McIlvenny had been named captain for the England game because he was British. In the film depicting the match, The Game of Their Lives, future USMNT captain John Harkes portrayed McIlvenny in a very minimalised role. American Horror’s Wes Bentley, cast as regular American captain, Walter Bahr, wore the armband. Ironically, another Scott who has made a life for himself in America, Gerard Butler, was cast in the role of Frank Borghi, the goalkeeper whose stellar performance shut out England.
In the 1960s, the United States had, if not divorced, then legally separated from the rest of the world. Its relationship with European and Asian countries was predicated on its fight against communism. America’s fierce pride in freedom and democracy ironically translated into rejecting alternative ideas and sports. Gridiron defined football stateside. ‘Soccer’ struggled.
Meanwhile, United were coming to the Busby era’s end. Despite the British invasion extending from music to football, the club would do far less during the ’60s for American football than other English clubs.
In 1960, the International Soccer League formed as an off-season alternative to the American and Eastern Professional Soccer Leagues. The ISL featured 8 clubs. One was filled with the best American players. The other seven were visiting European and South American clubs, including, in different years, Everton, West Ham, West Brom, Kilmarnock, Munich 1860, Portuguesa of Brazil, and Hungarian champion Ferencvaros. After five years, the USSFA channeled its inner McCarthyism, felt threatened by the foreign insurgency, and declined to further sanction the league, thereby jeopardising any participating players’ World Cup eligibility. The ISL was dead.
Two years later, Jack Kent Cooke, Lamar Hunt, and the other businessmen who would go on to form the North American Soccer League, established the United Soccer Association. The group had intended to begin play in 1968 but a rival upstart forced them to field sides a year earlier.
To keep pace with its competition, the USA imitated the ISL, gaining the USFA’s finite blessing to import entire foreign clubs to represent their franchises for its inaugural season. Stoke City masqueraded as the Cleveland Stokers. Wolverhampton were assigned a more idyllic locale, becoming the Los Angeles Wolves a half-century before new United teammates Romelu Lukaku and Paul Pogba trained together, then pissed off rich white people by partying the day away in Beverly Hills. Elsewhere, Italian side Cagliari mobbed up, aka Al Capone, in Chicago. Dutch side ADO Den Haag were treated to a working holiday in San Francisco. Sunderland took up temporary residence in Vancouver, Canada, Aberdeen in Washington, and Shamrock Rovers in proudly Irish Boston.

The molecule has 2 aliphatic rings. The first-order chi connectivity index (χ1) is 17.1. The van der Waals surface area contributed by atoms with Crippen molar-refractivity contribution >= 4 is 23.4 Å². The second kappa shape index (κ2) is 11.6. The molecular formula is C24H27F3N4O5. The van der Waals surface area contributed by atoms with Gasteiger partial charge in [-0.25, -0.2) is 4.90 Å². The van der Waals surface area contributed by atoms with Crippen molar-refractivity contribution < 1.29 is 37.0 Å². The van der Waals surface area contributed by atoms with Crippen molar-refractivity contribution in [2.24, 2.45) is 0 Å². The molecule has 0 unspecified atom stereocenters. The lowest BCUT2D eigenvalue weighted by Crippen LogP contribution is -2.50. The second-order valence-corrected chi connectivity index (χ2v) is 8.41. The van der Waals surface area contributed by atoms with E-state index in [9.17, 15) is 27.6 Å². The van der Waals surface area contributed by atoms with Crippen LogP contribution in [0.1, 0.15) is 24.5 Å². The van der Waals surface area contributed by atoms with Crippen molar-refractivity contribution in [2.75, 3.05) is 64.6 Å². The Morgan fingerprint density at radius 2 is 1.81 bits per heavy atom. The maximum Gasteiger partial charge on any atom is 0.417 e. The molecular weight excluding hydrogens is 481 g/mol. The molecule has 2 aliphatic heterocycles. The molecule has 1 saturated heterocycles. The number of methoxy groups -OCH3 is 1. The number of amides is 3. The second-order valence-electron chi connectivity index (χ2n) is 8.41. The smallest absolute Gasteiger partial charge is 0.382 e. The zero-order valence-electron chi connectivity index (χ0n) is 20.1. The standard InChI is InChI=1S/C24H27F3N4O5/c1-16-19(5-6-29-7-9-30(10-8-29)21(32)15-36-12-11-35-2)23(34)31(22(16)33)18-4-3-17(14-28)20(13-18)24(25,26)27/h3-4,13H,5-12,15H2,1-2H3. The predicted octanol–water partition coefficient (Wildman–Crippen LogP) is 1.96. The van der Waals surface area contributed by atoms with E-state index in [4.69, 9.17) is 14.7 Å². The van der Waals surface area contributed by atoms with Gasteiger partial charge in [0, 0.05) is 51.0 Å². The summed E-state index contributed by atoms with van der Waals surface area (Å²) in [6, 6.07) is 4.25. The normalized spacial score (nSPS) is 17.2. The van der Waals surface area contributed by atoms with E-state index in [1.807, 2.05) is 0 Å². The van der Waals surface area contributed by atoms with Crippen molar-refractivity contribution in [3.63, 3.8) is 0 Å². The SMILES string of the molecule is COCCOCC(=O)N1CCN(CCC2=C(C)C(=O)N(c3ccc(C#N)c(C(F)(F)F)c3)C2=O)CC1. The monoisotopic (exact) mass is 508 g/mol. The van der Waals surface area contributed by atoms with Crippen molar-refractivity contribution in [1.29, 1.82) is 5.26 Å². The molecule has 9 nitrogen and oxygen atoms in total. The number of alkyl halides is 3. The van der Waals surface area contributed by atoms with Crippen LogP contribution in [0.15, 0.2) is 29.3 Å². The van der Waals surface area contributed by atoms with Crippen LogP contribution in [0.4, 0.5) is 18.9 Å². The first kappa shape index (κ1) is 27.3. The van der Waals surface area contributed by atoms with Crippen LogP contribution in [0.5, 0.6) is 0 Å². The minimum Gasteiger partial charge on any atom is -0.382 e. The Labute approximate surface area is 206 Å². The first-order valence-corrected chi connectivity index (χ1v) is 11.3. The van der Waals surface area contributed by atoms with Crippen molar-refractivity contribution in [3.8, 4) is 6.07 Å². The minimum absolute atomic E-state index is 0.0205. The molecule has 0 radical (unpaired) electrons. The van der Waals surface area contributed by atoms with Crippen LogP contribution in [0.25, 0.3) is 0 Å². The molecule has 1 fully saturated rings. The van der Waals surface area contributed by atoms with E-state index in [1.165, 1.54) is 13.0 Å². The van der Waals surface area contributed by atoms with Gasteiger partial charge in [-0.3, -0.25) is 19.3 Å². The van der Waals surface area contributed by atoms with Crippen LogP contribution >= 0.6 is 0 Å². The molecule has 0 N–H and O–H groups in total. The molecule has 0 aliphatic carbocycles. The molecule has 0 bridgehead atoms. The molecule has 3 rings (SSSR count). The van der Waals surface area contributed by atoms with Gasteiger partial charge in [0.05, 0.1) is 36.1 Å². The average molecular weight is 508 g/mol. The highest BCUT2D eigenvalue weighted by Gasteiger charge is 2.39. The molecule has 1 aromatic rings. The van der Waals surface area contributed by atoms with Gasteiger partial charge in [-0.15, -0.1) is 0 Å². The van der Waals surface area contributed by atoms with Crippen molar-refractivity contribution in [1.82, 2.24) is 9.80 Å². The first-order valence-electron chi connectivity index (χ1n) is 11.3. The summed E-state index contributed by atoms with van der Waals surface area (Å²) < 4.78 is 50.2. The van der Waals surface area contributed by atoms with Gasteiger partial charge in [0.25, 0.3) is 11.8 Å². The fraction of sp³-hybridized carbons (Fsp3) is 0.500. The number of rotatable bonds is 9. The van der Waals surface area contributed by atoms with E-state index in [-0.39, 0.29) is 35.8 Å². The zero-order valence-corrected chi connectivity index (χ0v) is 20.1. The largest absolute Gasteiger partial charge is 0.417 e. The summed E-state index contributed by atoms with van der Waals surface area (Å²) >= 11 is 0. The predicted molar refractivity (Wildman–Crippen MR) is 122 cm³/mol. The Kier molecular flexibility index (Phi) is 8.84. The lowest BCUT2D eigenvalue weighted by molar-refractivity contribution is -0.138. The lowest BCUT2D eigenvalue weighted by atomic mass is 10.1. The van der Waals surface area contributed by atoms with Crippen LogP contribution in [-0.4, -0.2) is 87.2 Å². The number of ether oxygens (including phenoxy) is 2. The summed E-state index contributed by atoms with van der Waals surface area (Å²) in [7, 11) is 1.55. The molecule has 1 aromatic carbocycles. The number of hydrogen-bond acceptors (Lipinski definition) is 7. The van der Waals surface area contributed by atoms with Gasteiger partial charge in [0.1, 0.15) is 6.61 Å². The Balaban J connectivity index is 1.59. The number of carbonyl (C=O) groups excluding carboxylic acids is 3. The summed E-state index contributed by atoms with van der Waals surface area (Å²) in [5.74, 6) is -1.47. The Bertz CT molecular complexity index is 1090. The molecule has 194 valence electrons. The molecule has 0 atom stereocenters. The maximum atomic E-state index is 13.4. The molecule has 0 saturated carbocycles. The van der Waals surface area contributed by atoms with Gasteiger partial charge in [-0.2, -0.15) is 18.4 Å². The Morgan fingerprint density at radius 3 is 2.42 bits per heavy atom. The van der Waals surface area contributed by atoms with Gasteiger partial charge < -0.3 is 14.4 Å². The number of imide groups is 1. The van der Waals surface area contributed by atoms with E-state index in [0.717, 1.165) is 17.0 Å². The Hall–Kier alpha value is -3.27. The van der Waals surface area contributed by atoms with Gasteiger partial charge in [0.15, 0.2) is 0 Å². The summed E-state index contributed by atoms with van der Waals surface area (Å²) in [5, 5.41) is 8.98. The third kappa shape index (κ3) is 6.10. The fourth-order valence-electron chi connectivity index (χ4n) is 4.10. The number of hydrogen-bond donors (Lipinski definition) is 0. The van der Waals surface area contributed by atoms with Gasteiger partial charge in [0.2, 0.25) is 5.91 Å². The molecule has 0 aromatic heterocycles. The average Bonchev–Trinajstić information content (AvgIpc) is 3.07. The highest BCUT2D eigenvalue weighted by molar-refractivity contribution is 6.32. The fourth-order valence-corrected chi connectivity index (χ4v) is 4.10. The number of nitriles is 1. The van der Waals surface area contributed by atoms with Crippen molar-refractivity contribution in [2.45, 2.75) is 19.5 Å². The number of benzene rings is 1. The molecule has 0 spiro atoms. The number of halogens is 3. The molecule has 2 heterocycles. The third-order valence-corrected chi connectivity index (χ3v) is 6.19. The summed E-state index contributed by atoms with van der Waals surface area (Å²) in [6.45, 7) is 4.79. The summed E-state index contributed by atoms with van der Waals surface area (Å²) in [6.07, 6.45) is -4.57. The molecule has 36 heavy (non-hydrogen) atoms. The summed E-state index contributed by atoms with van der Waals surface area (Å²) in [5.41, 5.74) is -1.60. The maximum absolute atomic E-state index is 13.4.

Wolves defeated Aberdeen 6-5 in a wild title final in July, just weeks after United won its last league championship before the Ferguson era, a quarter-century later. Fergie never played for Aberdeen. He was with Rangers in 1967. But as the Scottish club’s future boss, before coming to Manchester, perhaps the Dons’ defeat was a harbinger of the drought to come at Old Trafford.
Seven years later, the NASL would be flooded with top talent when New York Cosmos signed Pele, Giorgio Chinaglia, Carlos Alberto, and Franz Beckenbauer. To compete, other clubs sought their own foreign stars. Dutch master Johan Cruyff signed with Washington. Man United and Northeren Ireland defender Jimmy Nicholl, who was actually born in Hamilton, Ontario, where I was raised, featured for Toronto Blizzard. But it was United immortal George Best who showed the US how far it had to go in catching up with the world. He played his football with Los Angeles Aztecs, Fort Lauderdale Strikers, and San Jose Earthquakes. In 1981, with the ‘Quakes, he undressed the entire Strikers’ defence to score the goal generally acknowledged as the defunct competition’s most memorable.
United played friendlies in the United States throughout the NASL’s heyday. In 1976 and ’82, the Red Devils faced the Cosmos main title rival, Vancouver Whitecaps. The first meeting ended goalless but the Whitecaps took the second 3-1.
The NASL would cease outdoor operations in 1984, surviving a while longer as an indoor competition. In 1986, United would tire of its own malaise and finally get around to hiring that Scottish manager who was storming Europe with Aberdeen. The Mancunians were in such dire straits, it would take Sir Alex Ferguson six seasons to turn its rut into the smoothest, most enduring groove elite club football has ever seen. Along the way, he would welcome two more Americans–this time born and bred–into the squad.